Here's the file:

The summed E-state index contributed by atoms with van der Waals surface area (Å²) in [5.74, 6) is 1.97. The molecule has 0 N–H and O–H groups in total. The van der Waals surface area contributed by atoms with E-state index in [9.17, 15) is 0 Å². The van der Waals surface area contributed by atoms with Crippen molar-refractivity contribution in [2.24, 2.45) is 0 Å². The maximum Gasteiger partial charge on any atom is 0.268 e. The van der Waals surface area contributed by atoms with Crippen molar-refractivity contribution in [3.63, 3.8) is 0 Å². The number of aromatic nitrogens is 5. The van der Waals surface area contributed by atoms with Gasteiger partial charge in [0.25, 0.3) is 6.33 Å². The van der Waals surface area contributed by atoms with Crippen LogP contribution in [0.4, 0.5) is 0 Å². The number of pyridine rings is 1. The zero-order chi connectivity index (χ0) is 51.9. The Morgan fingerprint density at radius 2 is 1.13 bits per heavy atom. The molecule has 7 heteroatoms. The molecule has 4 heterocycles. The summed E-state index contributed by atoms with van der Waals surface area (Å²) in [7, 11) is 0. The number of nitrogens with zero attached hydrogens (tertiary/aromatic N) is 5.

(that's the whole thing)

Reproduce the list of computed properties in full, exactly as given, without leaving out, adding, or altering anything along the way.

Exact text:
The summed E-state index contributed by atoms with van der Waals surface area (Å²) in [5.74, 6) is 1.97. The molecule has 0 N–H and O–H groups in total. The van der Waals surface area contributed by atoms with E-state index in [9.17, 15) is 0 Å². The van der Waals surface area contributed by atoms with Crippen molar-refractivity contribution in [2.24, 2.45) is 0 Å². The maximum Gasteiger partial charge on any atom is 0.268 e. The van der Waals surface area contributed by atoms with Crippen molar-refractivity contribution in [3.63, 3.8) is 0 Å². The number of aromatic nitrogens is 5. The van der Waals surface area contributed by atoms with Gasteiger partial charge in [0.25, 0.3) is 6.33 Å². The van der Waals surface area contributed by atoms with Crippen LogP contribution in [0.4, 0.5) is 0 Å². The number of pyridine rings is 1. The zero-order chi connectivity index (χ0) is 51.9. The Morgan fingerprint density at radius 2 is 1.13 bits per heavy atom. The molecule has 7 heteroatoms. The molecule has 4 heterocycles. The summed E-state index contributed by atoms with van der Waals surface area (Å²) in [7, 11) is 0. The number of nitrogens with zero attached hydrogens (tertiary/aromatic N) is 5.